MM: Were both your ‘Sober Not Clean’ and ‘So I Suppose’ DVDs recorded on the same night?
Brendon: Yeah. It was supposed to be a double DVD and then, I dunno, something went on. They thought, ‘let’s try and churn it out and sell two’. The only way you’re gonna shift my stuff is to give people value for money. I think if things pick up in the next year and my profile gets bigger, then there will probably be a two disc set on Universal. I would have liked to have done more extras for it. Hopefully we’ll get to do loads for this.
MM: ‘The Thinking Man’s Idiot’ had the theme of class and race issues running through its core. What would you say was the overriding theme of this show?
Brendon: I think with all of them the overriding theme is being human. Whilst I think that the British comedy circuit is the biggest and the brightest and the best in the world, I also think that there is a bit of party line. There’s party line edgy, as well. There’re certain places that people won’t go, but they’ll happily say ‘the Bible ain’t real’. I’m like, ‘Uhhh, I don’t need you to clear that up for me’. Nothing bores me more than seeing someone being smug about that. Not only that, but it’s not even fucking relevant in England. Does religion really mess with any of our lives in England? That’s why I dig guys like Jim Jefferies. I mean, Ed Byrne went there only because they went after him. Stewart Lee went there because they went after him. Glenn Wool and Jim Jefferies go and do it in the States, where it’s relevant and it’s everywhere. Here, I don’t think I’ve heard a politician mention God ever. I dig the fact that their career would be over if they did. The reason that it’s set to five verses was a) because I wanted it to be kind of lyrical and b) so that everyone forgot what was at the beginning but hammer it home in the fourth and fifth verse to show that everything was there for a reason. I always try to structure things so that everything is there for a reason. My favourite shows get written when I just have to write them. When I see a lack of balance in my society or in my industry I think, ‘hang on, there’s some bullshit going on here’. There’s a saying – ‘whenever there’s a status quo in comedy – break it’. I tried to make a logical case for belief, but then realised slowly but surely that you can’t. It’s emotional. The more I tried to be understood the less funny I was being. I got very frightened of being misunderstood and misrepresented. The fact of the matter is, if you just cut to the funny and let go of people’s perceptions and interpretations then that’s down to them. I’m pretty happy with where I’ve ended up with it. I like performing it, I feel good doing it. It’s taken about five years to write, a lot of the stuff has been on the backburner for a long, long time. Between that and the book, they both took about five years. There’s been a lot of quiet whispers on the circuit, of other comics coming up and saying, ‘I’m sick of all this bullshit too’.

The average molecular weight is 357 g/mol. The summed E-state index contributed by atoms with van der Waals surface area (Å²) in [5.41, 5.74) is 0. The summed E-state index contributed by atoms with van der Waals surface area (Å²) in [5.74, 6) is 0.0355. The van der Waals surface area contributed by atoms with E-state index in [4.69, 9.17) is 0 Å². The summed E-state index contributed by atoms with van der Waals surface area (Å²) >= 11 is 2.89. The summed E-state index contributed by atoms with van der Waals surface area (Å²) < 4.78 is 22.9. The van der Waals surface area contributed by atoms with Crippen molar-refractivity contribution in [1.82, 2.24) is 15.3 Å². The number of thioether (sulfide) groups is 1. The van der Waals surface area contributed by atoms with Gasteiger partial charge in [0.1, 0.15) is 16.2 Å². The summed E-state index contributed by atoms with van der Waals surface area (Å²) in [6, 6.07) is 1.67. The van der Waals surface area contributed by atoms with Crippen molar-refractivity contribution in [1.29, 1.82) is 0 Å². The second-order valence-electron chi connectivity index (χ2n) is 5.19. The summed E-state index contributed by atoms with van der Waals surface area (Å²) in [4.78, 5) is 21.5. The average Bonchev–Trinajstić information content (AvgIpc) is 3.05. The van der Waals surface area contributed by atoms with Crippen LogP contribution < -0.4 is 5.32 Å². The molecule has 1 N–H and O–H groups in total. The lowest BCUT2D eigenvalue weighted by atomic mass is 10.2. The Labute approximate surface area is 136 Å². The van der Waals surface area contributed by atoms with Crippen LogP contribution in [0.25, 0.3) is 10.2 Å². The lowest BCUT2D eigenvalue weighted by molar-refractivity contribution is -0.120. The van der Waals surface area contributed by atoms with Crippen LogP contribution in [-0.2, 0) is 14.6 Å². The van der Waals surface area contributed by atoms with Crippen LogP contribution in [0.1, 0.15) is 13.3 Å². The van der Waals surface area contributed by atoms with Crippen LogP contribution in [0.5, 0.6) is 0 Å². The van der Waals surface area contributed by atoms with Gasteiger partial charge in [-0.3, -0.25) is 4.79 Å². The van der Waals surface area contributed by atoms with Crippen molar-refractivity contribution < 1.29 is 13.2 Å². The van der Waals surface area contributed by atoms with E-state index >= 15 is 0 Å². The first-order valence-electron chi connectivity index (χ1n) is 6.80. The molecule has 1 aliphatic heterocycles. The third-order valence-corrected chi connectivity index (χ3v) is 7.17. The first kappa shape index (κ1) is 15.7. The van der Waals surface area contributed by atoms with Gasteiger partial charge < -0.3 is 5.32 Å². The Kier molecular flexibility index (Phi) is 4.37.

MM: You mentioned being misunderstood – do you ever worry about parts of your shows being taken out of context?